Stop the Bullying!

Bullying is a worldwide occurrence that can have serious and sometimes long-term implications on victims such as depression and loneliness, and less extreme outcomes such as sleeping problems and feeling tired. More terrifying, bullying begins to emerge in the preschool years and is common among primary school children. When this happens, what part do you, as a parent, play?

Understanding Bullying

Bullying can be seen as verbal, psychological or physical behaviour intended to hurt someone less powerful. Many studies have also distincted bullying behaviour by gender, associating boys with physical attacks and girls with less subtle forms of verbal and psychological attacks. Examples of psychological bullying include, isolating the victim from activities, making faces, spreading rumours, and destroying or hiding victims’ belongings.

The Victims

Generally, there are two types of victim:

  1. Passive/Submissive victims: These victims are generally more anxious and insecure than other students. They are often cautious, sensitive and quiet. When attacked, they commonly react by crying or withdrawal and they usually have low self-esteem and negative view of themselves. They are also lonely and abandoned at school and usually do not have a good friend in class.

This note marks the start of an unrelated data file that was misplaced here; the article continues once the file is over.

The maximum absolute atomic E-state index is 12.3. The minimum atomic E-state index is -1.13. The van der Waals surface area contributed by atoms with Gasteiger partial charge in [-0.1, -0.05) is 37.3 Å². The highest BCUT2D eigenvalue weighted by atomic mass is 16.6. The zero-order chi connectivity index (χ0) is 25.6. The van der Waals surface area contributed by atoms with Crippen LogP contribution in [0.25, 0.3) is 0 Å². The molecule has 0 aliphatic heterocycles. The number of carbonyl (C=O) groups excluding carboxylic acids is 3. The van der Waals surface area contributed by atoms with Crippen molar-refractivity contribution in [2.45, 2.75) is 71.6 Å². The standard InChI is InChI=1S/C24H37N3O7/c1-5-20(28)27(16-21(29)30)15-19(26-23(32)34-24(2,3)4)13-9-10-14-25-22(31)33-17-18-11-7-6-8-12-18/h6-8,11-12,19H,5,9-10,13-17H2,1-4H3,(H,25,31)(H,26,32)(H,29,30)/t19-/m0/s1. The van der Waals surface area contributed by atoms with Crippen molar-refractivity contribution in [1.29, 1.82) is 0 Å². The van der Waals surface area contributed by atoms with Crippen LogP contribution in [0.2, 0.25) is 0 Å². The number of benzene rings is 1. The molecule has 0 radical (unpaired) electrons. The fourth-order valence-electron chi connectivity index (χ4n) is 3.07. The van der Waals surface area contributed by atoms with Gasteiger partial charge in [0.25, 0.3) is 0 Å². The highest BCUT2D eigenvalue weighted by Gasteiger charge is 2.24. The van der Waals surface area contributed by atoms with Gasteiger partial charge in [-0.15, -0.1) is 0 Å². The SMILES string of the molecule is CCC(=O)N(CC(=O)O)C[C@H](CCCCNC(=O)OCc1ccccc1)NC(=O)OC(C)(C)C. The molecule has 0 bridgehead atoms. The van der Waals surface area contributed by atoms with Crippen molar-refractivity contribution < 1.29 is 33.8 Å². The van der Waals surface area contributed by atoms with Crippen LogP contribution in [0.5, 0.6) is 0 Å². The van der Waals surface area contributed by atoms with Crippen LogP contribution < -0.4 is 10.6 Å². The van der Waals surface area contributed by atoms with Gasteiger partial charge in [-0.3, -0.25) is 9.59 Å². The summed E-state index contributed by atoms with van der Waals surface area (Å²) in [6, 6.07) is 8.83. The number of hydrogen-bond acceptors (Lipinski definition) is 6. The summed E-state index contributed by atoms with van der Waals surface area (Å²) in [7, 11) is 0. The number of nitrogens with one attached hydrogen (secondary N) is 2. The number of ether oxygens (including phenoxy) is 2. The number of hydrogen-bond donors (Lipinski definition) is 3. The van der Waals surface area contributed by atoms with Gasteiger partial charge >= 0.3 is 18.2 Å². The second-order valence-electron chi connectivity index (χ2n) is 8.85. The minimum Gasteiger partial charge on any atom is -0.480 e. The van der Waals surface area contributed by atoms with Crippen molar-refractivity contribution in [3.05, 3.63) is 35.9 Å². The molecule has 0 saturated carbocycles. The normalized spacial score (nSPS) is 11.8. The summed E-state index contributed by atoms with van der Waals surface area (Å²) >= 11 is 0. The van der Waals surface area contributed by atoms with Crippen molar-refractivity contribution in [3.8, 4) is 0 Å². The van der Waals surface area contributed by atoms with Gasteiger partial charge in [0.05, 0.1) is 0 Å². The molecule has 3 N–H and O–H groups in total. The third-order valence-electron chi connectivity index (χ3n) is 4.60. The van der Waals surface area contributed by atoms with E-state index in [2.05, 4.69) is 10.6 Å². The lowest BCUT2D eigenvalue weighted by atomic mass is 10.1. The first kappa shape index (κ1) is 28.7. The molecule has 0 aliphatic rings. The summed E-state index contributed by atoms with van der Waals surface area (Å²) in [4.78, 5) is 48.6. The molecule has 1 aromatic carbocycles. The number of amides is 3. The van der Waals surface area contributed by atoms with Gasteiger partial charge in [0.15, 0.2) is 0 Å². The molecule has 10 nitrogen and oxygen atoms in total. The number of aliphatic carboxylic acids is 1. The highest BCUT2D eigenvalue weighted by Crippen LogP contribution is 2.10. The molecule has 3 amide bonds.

2. Provocative victims: Characterised by a combination of anxious and aggressive reaction patterns, these students often have concentration problems and behave in ways that may cause irritation and tension around them. Their behaviour can sometimes provoke other students in their class, resulting in negative reactions from the others.
What Adults Can Do

As the implications have suggested, it is important for early intervention once the act of bullying is identified. You may also follow some of these suggestions if your child is a victim or a bully.

Suggestions to your child’s school:

  • Develop school rules and share thoughts against bullying. Pointing out the hurt that bullying causes may make the child stop and think twice about bullying behaviour.
  • Identify red zones in school where bullying occurs most so that teachers or school authorities may keep an eye on those ‘hot’ spots.
  • Identify both the bully and victim early and report their behaviour to respective parents so that early intervention can be taken together.

Suggestions to parents:

  • Share and discuss with the school concerning your child’s bullying or victimisation behaviour. You may also want to involve yourself in school programmes to counteract bullying.
  • Be a good role model of appropriate interpersonal interactions so that your child may learn to respect his or her peers.
  • Pair your child up with a friend because support from a close friend may buffer the effects of victimisation.

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